Cybercrime is at a critical point with hacking scandals, DDoS attacks, Malware infections, and phishing attempts costing the global economy a whopping $450 billion per year.

You would think that with access to the most cutting-edge technologies, cybersecurity experts would have the upper hand in the matter but in reality, they are being faced with a multitude of problems such as:

Talent Gap

In an industry that currently enjoys full employment, trying to find new talent for opening positions is a next-to-impossible feat.

As the demand for blockchain developers increases, so does the call for AI experts. Trained professionals capable of working with these evolving technologies are few and far between which means that amidst an increase in attacks, data breaches and high profile cryptocurrency hacks, cybersecurity professionals are vastly outnumbered.

Human Error

According to Scott Schober, author of Hacked Again and CEO of BVS Systems, human error is the main problem that the cybersecurity industry faces today. He says:

“Humans are too trusting and time and again we go for convenience over security. We can use the latest blockchain or AI technology, but unless we improve our cyber hygiene, we’ll still be open to attack.”

Dwell Times

Dwell times (how long a virus sits inside a network before it is detected) is another major problem facing the cybersecurity industry today. Currently, average dwell times hover at around the six-month mark which means that if viruses were detected earlier, or in real time, businesses would have the ability to react faster and take appropriate action swiftly.

Centralized Systems

Our current digital infrastructure uses a framework wherein native data is housed in a  single database, making it vulnerable to third-party attacks. One small slip up, one wrong move and the hacker can create a chain of chaos that cannot be undone.

How Blockchain Technology Can Help

Blockchain technology can and is being proven useful in the fight against cybercrime. Thanks to its decentralized nature, there is no single point of failure— i.e. no one single place where all the data is waiting to be hacked.

It’s also tamper-proof since all blocks are linked to each other and attacks are much harder to coordinate. Blockchain can take human error out of the equation by removing the need for passwords. It can also work to bring down dwell times as its technology can detect suspicious behavior in real time.

When a hacker attempts to interfere with the information in a block, their code is recognized as false and excluded from the entire system.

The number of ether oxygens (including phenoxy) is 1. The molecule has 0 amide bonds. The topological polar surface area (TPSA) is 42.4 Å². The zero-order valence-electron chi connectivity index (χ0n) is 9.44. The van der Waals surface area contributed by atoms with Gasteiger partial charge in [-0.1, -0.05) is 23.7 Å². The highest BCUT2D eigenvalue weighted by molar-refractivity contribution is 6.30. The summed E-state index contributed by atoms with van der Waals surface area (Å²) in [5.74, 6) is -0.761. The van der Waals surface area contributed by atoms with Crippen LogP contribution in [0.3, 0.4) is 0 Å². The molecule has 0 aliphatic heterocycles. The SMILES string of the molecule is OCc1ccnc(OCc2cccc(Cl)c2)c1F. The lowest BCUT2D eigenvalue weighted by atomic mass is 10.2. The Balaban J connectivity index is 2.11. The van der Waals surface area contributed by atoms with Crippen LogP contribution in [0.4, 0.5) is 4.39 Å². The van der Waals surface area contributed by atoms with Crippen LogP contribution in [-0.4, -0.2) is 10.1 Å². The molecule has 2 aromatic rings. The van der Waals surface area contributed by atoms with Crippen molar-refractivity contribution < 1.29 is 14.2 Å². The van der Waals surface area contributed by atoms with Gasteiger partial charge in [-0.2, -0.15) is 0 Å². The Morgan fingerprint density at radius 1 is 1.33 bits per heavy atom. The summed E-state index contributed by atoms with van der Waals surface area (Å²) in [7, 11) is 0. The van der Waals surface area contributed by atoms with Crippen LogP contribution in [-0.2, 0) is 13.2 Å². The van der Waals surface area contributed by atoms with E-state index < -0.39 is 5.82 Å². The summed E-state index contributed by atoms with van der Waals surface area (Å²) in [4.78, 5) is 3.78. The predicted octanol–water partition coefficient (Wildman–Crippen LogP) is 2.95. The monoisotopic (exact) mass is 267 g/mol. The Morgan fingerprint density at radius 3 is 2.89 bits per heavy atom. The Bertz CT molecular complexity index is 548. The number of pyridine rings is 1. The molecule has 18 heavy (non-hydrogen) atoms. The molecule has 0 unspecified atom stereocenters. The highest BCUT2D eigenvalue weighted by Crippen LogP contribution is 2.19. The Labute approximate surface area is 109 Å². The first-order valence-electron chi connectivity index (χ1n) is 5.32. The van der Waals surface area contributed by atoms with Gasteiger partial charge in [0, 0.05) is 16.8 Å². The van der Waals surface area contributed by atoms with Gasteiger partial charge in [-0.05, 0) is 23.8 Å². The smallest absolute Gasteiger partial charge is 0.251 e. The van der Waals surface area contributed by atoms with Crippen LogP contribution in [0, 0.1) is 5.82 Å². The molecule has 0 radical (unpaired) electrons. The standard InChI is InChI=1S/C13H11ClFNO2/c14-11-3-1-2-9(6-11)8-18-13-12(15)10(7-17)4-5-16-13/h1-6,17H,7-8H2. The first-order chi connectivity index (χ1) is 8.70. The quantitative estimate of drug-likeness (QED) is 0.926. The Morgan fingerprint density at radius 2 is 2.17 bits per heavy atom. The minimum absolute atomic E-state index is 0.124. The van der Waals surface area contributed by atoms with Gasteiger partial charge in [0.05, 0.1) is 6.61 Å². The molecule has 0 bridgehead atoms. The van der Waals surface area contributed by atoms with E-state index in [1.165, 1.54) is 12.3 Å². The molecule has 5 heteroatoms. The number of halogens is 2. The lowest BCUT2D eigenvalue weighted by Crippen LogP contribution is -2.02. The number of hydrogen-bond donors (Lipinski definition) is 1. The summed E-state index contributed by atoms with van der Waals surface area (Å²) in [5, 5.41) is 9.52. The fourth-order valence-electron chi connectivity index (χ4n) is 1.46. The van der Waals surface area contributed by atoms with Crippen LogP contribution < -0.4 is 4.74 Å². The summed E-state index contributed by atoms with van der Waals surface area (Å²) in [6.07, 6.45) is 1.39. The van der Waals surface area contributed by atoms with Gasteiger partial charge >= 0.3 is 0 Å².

And yes, blockchain can even help fill the cybersecurity talent gap. Here’s how:

Pooling Global Talent

Companies like Sentinel Protocol and Polyswarm are blockchain-backed intelligence platforms that aim to crack down on cybercrime. By encouraging participation from cyber professionals around the world, they gather expert contributions and use all the threat data collected to their advantage.

Instead of one professional, or a single team working on a problem, this is an effective way of pooling resources.

Thanks to their decentralized nature, these blockchain companies can reach experts across multiple geographies regardless of their background or education. In fact, they can even appeal to hackers themselves, incentivizing them for their work.

Sentinel is currently working with cryptocurrency exchanges by using real hacks, scams, and fraud information and making data available through an API.

Providing Hackers With Incentivizing

Bug Bounty programs reward hackers for finding faults in the system and are an effective way of engaging with the hacking community constructively.

Instead of causing problems and receiving criminal payouts, they can help strengthen the safety and security of the software as well as receive a healthy reward for their services.

Bug Bounty programs are so effective in fact that DASH uses one to encourage hackers to crack its system, paying up to $10,000 for a critical vulnerability.

Decentralizing Storage

Companies like Edge are taking advantage of the blockchain’s decentralized nature and spreading data over several places. This means that your data is more secure as it no longer relies on enterprise server security. It is immediately encrypted from the user’s device long before it reaches any server or network.

The Takeaway

Cybercrime is a massive problem and set to rise dramatically, expected to cost the global economy close to $6 trillion by 2021. When faced with this terrifying panorama, cybersecurity professionals across the globe need to gather all the help they can get and deploy blockchain solutions to ensure a higher level of transparency and security within their organizational structures.


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